5 Ways to Support Someone Grieving

How to Support Someone In Their Grief

help someone grieving

Grief is something all of us will face in life at one point or another. A loss can be devastating and debilitating. But one thing is sure, the grief process is made much more healthy with the support of someone who is well meaning and caring. If you are the caring person who wants to help then we’ve put together 5 ways to support someone grieving.

A Little About Grief

Grief often relates to the loss of a loved one, but it can also relate to the loss of anything. You can grieve the loss of a job, a lifestyle, or even an old home. And, eventually you will know someone who is grieving. Another important thing to know is that a grieving person may not be up front about how badly your support is needed. This is often due to denial or pride or they just cannot din  find a way to express their own needs. You need unobtrusive ways to comfort them that make them feel loved and accepted.

Read on for 5 supportive actions to help those grieving.

1. Be Genuine and There for Them

Be genuine when you communicate with someone who is grieving. Avoid minimizing, giving advice not asked for or offering a bunch of solutions. The grieving don’t need a fixer, they need an ear. One of the best things to say is, “I’m here and I care.”

The first and easiest thing you can do is just be there for someone. Show up, don’t bring up anything sad if they don’t, and be a presence in the life of your grieving friend or loved one. They may not want to do whatever you usually do together, or that may be exactly what they need. Just be a consistent, positive presence in their life.

2. Offer Practical Support

Sometimes a grieving person needs practical help. Grief can cause you to let go of yourself and your home. If you notice that your friend or loved one could use someone to run to the store for them, help them clean, or take care of their kids, be that person! Offer your help. If they don’t accept it, don’t be offended. They will appreciate that you asked and remember you if they change their mind.

3. Let Them Talk About The Deceased

You might think that talking about a lost friend or loved one might further someone’s pain, but the opposite is true. Never talking about them and acting like they didn’t exist is denial and it will worsen someone’s pain.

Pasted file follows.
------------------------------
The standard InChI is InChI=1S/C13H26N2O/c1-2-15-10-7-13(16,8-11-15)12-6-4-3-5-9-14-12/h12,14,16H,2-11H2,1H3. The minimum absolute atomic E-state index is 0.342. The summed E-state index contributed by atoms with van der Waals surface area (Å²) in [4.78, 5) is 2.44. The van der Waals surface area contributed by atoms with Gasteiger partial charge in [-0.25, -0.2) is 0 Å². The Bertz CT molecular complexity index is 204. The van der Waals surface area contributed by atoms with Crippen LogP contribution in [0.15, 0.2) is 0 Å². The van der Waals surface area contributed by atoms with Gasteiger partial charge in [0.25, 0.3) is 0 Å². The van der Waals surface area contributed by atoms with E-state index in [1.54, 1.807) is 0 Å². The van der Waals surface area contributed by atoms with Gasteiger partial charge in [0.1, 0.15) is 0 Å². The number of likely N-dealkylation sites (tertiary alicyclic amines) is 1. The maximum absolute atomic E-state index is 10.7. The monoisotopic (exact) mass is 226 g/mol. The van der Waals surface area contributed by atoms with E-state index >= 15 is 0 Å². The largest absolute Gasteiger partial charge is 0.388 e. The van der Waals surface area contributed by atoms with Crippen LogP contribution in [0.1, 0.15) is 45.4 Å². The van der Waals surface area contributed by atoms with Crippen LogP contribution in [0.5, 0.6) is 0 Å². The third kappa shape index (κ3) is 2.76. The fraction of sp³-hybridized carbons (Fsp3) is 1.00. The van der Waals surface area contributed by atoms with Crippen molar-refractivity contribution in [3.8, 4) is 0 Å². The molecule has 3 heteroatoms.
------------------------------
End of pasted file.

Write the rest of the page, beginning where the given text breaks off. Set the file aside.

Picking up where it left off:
So, if someone wants to talk a bit about their lost loved one, let them. They will probably want to reminisce about the good times. They may also need to work through grief about things they did or didn’t do while that person was around.

4. Help Them to Deal With Their Guilt

According to Psychotherapist Mark Tyrell, you should encourage them to let go of the guilt and commit to living a life that will honor the deceased, even if that means forgetting about them for a little while.

This advice may seem contradictory to the last topic, but sometimes grieving people carry so much guilt that it’s best to take it slow. If they need to focus on their life before they can let go of the past, then that is the best option. At other times, your grieving friend or loved one might need to talk through their guilt with you.

5. Distinguish Grief From Trauma

Grief is a response to trauma. Trauma is an event and people process trauma in different ways than they do grief. However, the two are related. If your friend or loved one is having flashbacks to an event, and terror rather than sadness, they may be experiencing trauma. This trauma will have to be worked through in order to deal with their grief.

Concluding How to Support Someone Grieving

For help with both grief and trauma, professionals are available. A professional will know the steps to take to get your mental health back on track. Make sure, though, that you are ready for help. Follow all the steps on this list and pair that with a desire to be better. It’ll take a while, but you will get there.

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